Parties to the Emory World Climate Summit reached a landmark agreement on October 25 in Atlanta, making great strides to address the global climate effort. After three hours and two sessions of negotiations, the six blocs settled on an agreement that will limit global warming to 2ºC above pre-industrial global temperatures.
In the first round of negotiations, blocs stuck close to plans they had set coming into the COP talks. Little collaboration occurred between the countries, but they were still able to set a goal of 2.3ºC. Unfortunately, most countries did not contribute to the Green Climate Fund, which is worrisome to India and the bloc representing other developing countries.
The second round of negotiations showed blocs collaborating and forming alliances with each other, even if they deviated slightly from their original plans. An emphasis was placed on expanding the Green Climate Fund, although it unfortunately was still not enough, as the fund fell short by 42 billion dollars. The blocs established the goal of 2ºC, but without money from the Green Climate Fund it is unclear how the other developing countries bloc’s goals will be impacted.
The interplay between groups added a fascinating element to the negotiation process. Particularly interesting was differing goals between the U.S. federal government and U.S. cities and states. Cities and states contributed double to the Green Climate Fund and set more aggressive emissions reduction goals, while the federal group was all too happy to let them take on the bulk of the work for climate action.
Much of the interaction revolved around China’s role in the negotiations. China described itself as a developing country that should receive assistance similar to countries like India, while most of the delegates argued that China is well on its way to being developed and is close to passing U.S. GDP. The U.S. attempted to strike goals with China to encourage them to contribute to the Green Climate Fund. China stayed to their original plan of no contribution, preferring to trade technology with other developing countries without any questions of how money would be used.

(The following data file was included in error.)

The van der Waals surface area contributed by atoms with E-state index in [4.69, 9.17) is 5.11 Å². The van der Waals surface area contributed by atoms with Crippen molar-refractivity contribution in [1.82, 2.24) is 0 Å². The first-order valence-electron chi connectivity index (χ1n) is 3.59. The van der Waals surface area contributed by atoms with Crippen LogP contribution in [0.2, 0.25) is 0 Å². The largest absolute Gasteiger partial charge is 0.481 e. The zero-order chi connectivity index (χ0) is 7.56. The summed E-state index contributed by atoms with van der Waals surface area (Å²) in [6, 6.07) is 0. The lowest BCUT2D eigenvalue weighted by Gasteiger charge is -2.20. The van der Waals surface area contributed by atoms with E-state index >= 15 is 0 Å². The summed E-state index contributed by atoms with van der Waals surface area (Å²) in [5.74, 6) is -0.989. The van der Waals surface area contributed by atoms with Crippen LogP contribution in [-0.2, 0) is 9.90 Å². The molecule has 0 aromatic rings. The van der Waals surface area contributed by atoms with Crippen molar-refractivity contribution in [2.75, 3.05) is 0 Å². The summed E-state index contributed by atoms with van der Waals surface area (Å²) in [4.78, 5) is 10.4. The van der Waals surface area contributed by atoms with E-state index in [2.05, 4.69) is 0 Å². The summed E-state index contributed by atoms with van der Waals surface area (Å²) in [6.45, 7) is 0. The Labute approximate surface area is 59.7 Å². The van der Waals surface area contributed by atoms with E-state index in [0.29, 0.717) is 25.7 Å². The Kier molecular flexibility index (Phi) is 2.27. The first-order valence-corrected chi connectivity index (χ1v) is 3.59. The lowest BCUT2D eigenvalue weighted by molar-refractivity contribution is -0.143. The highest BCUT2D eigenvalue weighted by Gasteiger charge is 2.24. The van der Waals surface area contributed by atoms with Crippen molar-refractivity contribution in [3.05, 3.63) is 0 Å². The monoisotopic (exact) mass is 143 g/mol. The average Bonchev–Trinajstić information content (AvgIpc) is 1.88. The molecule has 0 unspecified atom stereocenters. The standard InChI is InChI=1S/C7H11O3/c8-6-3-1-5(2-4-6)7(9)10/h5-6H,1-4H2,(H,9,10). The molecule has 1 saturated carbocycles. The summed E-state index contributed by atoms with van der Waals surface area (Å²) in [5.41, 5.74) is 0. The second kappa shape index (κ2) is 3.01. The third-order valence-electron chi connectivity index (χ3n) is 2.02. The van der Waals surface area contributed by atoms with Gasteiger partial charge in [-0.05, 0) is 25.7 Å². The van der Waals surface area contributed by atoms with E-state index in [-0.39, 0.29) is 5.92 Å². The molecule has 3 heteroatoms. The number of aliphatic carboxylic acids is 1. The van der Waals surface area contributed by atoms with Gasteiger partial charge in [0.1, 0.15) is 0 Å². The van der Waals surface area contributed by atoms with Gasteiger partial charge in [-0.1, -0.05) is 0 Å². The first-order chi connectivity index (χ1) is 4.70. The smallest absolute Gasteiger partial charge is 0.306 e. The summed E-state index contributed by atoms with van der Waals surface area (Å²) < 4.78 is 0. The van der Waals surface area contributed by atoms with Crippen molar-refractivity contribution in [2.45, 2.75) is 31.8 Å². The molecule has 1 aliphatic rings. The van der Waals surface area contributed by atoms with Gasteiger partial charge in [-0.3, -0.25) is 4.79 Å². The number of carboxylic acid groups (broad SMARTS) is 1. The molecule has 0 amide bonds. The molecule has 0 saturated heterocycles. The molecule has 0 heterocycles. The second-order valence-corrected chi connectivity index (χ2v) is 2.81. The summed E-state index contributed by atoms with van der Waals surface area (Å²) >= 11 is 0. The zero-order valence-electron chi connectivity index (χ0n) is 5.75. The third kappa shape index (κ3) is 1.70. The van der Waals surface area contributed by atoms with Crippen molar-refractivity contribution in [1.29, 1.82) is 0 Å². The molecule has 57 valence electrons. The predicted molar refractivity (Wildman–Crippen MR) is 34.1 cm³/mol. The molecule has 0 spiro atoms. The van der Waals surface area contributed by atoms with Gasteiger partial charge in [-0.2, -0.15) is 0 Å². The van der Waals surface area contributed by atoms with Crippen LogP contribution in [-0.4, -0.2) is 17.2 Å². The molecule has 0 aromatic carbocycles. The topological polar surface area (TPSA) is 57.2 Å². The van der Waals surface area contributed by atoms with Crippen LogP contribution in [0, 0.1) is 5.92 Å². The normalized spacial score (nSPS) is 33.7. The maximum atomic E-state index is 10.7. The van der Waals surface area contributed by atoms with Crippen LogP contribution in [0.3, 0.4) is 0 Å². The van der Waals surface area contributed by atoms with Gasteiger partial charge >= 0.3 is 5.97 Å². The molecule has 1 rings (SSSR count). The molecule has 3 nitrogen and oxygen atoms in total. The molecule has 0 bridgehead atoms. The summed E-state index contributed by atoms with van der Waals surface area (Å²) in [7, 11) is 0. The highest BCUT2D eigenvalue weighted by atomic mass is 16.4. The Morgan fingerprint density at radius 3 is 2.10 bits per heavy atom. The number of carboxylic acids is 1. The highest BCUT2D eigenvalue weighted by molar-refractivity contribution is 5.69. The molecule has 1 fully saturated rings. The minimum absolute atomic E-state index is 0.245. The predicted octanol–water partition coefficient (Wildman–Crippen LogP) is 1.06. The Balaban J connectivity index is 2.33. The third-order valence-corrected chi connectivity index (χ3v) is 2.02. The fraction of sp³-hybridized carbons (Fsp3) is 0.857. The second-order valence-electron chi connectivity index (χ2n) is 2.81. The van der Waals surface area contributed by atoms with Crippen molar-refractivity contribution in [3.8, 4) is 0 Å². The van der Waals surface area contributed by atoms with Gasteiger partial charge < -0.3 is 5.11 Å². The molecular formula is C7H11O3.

The non-country roles add to the negotiation process. Fossil fuels lobbyists, often responsible for large portions of funding for the climate talks, attempted to work with the other developing countries bloc, offering increased support if they align with the fossil fuel industry. Climate activists worked closely with the EU and other developed countries to set sanctions on the U.S., which unfortunately were introduced in the last negotiation round and unable to be explored fully.
Overall, this simulation offered unique insight into the climate negotiation process. A large part of the outcome hinged on the decisions of key players including the U.S., EU, and China, which reflects real-life negotiations as well. The other developing countries bloc did have a voice in the negotiations, but often only in so much that it helped another country look good and suit their needs. This simulation demonstrated the delicate balance that must be achieved between countries to make limiting global warming to a 2ºC increase a possibility.